The Guitar Is Tuned Wrong

author: myopathy date: 10/07/2010 category: music theory
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So you know that standard tuning is EBGDAE.You learned that from the first day you played guitar.And you may have just lived with the fact that standard tuning is always going to be EBGDAE.But for people like me, I always wanted to know why it was tuned the way it was, because that didn't happen by just messing around with notes, just hoping to get a good combination. (1.)Mainly guitarists read tablature everyday that looks like this:
E---------------------
B---------------------
G---------------------
D---------------------
A---------------------
E---------------------
from the high E to the low E.Am I right? (2.)Well,the way it was originally intended for it to be written was:
E---------------------
A---------------------
D---------------------
G---------------------
B---------------------
E---------------------
The 1st way that it's almost always recognized and written doesn't show the correct way. Because of the intervallic structure behind it.Let's analyze that: E-B:perfect fifth B-G:minor sixth G-D:perfect fourth D-A:perfect fifth A-E:perfect fifth Now, for those of you who don't know: THE GUITAR IS TUNED TO FOURTHS. In the first analysis behind the standard look of tablature, there's only one perfect fourth.The majority of them are perfect fifths with one minor sixth. That doesn't sound right to me, personally. The 2nd way that possibly very few people write out music with is going to be analyzed...now!: E-A:perfect fourth A-D:perfect fourth D-G:perfect fourth G-B:MAJOR THIRD(Explanation!) B-E:perfect fourth Now that makes much more sense, doesn't it? With the exception of the B string of course.Because there's a major third in place of a perfect fourth, THE GUITAR IS THEORETICALLY TUNED WRONG. I remember I used to tune my B string to a C when I didn't know how the Rule Of Fifths work. So if you tune your B string to a C string, you're not out of tune, essentially, because you're following a rule. But sound-wise? I don't think it will sound very good... So if you were wondering how I got the perfect fourths:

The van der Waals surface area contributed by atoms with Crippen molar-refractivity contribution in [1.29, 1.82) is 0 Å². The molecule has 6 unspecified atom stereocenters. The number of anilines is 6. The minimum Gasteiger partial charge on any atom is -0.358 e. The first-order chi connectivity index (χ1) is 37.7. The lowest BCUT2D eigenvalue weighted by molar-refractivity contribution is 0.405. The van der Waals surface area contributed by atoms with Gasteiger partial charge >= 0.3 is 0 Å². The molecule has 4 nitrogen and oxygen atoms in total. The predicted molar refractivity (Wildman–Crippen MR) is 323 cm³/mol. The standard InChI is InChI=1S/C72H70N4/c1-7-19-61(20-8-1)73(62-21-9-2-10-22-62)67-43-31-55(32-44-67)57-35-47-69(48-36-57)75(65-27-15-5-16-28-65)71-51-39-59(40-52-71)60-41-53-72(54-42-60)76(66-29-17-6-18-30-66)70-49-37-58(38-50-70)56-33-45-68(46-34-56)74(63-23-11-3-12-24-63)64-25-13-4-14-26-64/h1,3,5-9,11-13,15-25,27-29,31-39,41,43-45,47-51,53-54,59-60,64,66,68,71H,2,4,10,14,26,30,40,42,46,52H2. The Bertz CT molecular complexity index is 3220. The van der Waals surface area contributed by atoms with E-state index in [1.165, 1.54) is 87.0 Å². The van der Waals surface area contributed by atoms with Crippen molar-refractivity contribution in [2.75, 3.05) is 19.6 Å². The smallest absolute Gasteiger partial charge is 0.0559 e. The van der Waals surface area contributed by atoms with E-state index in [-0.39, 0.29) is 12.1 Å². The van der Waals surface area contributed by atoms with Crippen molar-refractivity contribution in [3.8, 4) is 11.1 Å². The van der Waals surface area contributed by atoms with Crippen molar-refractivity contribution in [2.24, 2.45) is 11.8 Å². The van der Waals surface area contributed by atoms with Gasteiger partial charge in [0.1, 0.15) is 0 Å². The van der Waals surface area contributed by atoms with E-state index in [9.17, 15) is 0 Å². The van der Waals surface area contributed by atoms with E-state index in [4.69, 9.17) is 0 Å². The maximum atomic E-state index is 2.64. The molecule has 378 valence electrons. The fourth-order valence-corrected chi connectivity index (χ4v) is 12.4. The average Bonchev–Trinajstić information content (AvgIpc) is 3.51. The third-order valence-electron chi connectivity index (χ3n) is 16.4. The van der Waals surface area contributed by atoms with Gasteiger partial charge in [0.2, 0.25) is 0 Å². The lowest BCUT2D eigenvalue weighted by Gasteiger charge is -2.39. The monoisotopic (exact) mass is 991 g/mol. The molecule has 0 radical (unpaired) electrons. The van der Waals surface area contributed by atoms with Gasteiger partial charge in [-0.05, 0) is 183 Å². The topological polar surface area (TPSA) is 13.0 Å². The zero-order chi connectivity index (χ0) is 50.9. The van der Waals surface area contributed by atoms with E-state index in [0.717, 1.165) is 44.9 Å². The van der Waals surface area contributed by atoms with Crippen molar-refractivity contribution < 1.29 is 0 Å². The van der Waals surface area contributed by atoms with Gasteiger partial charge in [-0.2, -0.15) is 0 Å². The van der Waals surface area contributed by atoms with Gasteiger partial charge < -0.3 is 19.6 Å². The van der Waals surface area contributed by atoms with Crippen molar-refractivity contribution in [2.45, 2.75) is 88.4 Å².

1. Take the major scale of the low E string:
E F# G# A B C# D# E
1 2  3  4 5 6  7  1
 
Perfect fourth:A
 
Now take the A major scale:
A B C# D E F# G# A
1 2 3  4 5 6  7  1
 
Perfect fourth:D
 
Now take the D major scale:
D E F# G A B C# D
1 2 3  4 5 6 7  1
 
Perfect fourth:G
 
Now take the G major scale:
G A B C D E F# G
1 2 3 4 5 6 7  1
 
Perfect fourth:C(major third:B)
 
Now take the B major scale:
B C# D# E F# G# A# B
1 2  3  4 5  6  7  1
 
Perfect fourth:E
 
If you were to take the C major scale:
C D E F G A B C
 
Perfect fourth:F
I have never tried tuning the high E to make it a high F. So don't ask me what it sounds like, because I cannot say anything. Conclusion: The guitar is theoretically tuned wrong. Because the B string is tuned to a major third rather than all perfect fourths. Granted, maybe it as a good idea making standard tuning wrong by default, because standard tuning sounds fine the way it is, but in the end, the guitar is still tuned wrong.
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